The other big reason why yields are so much smaller is b/c many people left the coffee business when deflation rates hit coffee prices hard in the 90s around the world. Thus A lot less people are in the coffee business in El Salvador. i think thats biggest reason why production has gone down. A lot of the coffee growers aren't peasants, so I doubt they're being pushed around by the govt with their land.

Last year I went to visit a coffee plantation in Santa Ana in hopes of landing some type of internship with the owner and the company. I haven't graduated college yet, but I was hoping I could get my feet wet last summer in the business. What the owner told me was that 50-60% of imports went to Europe and maybe 10% to the States, with the rest to Japan. He told me the market just wasn't there when most Americans are already settled with Colombian and Guatemalan coffee.

El Salvador just needs a better marketing campaign with their coffee.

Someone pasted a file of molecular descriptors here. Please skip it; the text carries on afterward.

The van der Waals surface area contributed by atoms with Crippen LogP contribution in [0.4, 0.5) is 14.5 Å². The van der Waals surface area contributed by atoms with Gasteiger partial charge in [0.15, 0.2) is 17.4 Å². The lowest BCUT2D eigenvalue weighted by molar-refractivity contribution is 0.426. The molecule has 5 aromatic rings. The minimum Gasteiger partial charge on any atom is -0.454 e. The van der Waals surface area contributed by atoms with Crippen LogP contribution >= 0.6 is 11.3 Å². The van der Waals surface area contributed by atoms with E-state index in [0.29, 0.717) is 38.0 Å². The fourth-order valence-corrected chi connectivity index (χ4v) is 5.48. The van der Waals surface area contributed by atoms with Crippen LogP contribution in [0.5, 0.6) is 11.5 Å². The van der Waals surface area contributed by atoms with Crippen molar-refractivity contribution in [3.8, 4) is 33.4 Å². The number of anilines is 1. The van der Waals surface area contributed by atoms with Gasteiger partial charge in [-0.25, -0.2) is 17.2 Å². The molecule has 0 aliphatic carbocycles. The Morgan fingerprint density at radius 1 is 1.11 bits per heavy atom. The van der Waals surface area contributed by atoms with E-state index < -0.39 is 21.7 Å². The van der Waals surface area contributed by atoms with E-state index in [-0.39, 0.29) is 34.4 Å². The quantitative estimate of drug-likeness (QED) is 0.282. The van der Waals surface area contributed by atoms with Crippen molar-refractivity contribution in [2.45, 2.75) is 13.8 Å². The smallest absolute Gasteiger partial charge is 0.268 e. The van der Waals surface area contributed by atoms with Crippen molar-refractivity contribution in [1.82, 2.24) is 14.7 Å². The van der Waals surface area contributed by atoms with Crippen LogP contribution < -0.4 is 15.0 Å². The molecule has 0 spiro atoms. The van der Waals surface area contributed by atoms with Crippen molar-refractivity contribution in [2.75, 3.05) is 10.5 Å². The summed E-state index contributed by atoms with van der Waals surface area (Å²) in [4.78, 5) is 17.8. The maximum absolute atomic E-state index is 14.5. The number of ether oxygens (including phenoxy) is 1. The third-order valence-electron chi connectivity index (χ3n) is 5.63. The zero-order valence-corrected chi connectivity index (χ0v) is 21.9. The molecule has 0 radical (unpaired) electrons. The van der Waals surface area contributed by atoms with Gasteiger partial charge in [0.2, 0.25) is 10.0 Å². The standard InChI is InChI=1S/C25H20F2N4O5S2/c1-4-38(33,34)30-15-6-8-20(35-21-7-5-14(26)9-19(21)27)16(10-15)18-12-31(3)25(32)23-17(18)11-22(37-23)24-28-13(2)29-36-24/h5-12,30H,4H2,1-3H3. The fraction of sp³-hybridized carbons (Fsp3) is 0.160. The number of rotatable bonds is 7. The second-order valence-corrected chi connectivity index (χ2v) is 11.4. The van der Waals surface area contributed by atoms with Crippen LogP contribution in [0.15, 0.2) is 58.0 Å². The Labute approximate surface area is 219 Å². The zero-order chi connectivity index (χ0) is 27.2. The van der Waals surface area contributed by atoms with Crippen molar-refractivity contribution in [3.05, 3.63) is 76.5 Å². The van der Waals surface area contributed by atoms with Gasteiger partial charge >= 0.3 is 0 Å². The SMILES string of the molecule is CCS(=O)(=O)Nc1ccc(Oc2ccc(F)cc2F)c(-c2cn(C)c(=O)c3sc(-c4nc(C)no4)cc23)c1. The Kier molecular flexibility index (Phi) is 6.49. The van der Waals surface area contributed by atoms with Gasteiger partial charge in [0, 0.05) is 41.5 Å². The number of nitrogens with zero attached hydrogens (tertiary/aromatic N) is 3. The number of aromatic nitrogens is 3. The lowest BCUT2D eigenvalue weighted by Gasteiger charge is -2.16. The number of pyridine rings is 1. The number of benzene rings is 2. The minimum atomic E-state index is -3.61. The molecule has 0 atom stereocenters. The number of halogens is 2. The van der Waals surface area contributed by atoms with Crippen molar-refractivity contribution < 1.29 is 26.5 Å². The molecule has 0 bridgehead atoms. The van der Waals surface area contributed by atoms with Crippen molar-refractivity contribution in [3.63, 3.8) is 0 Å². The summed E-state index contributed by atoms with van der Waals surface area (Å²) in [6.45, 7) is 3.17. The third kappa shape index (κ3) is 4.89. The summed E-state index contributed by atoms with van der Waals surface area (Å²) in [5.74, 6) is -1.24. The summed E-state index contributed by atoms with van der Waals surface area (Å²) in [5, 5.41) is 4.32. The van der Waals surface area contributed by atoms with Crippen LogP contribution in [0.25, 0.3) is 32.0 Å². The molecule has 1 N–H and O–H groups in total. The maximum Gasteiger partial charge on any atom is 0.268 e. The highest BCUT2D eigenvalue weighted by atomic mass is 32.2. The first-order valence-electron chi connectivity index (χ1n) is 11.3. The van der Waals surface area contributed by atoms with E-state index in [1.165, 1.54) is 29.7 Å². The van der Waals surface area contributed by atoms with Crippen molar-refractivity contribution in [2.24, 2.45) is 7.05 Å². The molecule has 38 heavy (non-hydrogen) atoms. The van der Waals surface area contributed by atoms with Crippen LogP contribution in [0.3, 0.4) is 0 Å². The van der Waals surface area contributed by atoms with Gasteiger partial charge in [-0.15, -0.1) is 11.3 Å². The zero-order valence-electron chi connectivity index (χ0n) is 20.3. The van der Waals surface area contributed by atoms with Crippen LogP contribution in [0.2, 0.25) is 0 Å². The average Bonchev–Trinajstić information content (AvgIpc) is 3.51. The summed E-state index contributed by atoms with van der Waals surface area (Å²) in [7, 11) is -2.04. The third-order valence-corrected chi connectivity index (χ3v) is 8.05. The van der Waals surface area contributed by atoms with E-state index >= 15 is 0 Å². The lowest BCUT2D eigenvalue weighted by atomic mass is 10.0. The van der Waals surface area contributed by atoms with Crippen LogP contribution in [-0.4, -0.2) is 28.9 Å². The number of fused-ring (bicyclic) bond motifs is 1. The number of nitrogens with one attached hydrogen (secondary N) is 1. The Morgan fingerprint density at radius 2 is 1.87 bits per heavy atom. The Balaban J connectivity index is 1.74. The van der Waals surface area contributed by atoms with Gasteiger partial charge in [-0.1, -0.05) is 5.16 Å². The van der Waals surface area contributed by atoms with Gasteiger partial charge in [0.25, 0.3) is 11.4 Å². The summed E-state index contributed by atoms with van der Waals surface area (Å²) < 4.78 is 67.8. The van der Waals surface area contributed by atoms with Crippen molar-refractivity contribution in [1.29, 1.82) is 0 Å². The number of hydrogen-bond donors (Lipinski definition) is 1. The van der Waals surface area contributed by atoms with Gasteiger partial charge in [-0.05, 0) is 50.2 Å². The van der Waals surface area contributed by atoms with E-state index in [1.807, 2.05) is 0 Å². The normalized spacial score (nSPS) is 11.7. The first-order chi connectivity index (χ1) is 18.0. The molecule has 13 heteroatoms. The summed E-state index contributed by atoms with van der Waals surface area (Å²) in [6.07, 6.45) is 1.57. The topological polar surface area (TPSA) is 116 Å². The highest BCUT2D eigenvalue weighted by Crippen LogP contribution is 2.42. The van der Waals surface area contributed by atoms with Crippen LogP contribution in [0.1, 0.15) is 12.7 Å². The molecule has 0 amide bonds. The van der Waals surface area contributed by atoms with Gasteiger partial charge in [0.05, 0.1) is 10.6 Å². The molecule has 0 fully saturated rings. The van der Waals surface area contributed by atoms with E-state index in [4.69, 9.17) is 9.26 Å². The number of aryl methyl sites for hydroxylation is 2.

Anonymous said…
Many people in the U.S. actually like the taste of Salvadoran coffee because it reminds them of Folgers and other commercial brands. People who are trying fair trade and organic coffees for the first time find they often like coffee from El Salvador.
Anonymous said…
Some of the larger cafes in North America use coffee from El Salvador as the top brand. The garbage sold in most stores is the crud that is cheap but lacks flavor and gives El Salvador a bad name for coffee production. With the reduction in yeild, the coffee producers are deveoping high grade brands, that take longer to process but give higher profits. There are solutions.